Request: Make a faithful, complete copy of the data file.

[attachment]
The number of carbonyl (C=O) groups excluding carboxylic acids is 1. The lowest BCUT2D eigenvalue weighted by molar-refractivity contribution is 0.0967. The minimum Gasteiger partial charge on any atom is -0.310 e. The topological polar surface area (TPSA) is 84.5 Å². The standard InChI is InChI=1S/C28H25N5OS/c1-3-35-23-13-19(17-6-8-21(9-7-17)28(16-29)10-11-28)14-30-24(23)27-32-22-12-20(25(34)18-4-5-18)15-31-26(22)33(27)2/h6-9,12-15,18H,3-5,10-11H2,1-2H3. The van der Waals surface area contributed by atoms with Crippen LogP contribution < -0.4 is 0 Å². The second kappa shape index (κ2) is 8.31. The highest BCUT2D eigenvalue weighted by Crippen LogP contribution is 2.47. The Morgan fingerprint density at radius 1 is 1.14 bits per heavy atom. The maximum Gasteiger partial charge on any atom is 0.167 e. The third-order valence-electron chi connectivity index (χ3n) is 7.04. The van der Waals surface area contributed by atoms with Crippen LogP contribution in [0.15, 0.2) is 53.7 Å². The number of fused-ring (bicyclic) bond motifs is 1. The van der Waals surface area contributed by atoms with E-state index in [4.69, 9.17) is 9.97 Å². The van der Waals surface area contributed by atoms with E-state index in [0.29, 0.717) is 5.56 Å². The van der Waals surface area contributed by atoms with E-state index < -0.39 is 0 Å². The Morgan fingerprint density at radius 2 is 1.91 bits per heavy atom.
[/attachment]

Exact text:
The number of carbonyl (C=O) groups excluding carboxylic acids is 1. The lowest BCUT2D eigenvalue weighted by molar-refractivity contribution is 0.0967. The minimum Gasteiger partial charge on any atom is -0.310 e. The topological polar surface area (TPSA) is 84.5 Å². The standard InChI is InChI=1S/C28H25N5OS/c1-3-35-23-13-19(17-6-8-21(9-7-17)28(16-29)10-11-28)14-30-24(23)27-32-22-12-20(25(34)18-4-5-18)15-31-26(22)33(27)2/h6-9,12-15,18H,3-5,10-11H2,1-2H3. The van der Waals surface area contributed by atoms with Crippen LogP contribution < -0.4 is 0 Å². The second kappa shape index (κ2) is 8.31. The highest BCUT2D eigenvalue weighted by Crippen LogP contribution is 2.47. The Morgan fingerprint density at radius 1 is 1.14 bits per heavy atom. The maximum Gasteiger partial charge on any atom is 0.167 e. The third-order valence-electron chi connectivity index (χ3n) is 7.04. The van der Waals surface area contributed by atoms with Crippen LogP contribution in [0.15, 0.2) is 53.7 Å². The number of fused-ring (bicyclic) bond motifs is 1. The van der Waals surface area contributed by atoms with E-state index in [4.69, 9.17) is 9.97 Å². The van der Waals surface area contributed by atoms with E-state index in [0.29, 0.717) is 5.56 Å². The van der Waals surface area contributed by atoms with E-state index < -0.39 is 0 Å². The Morgan fingerprint density at radius 2 is 1.91 bits per heavy atom.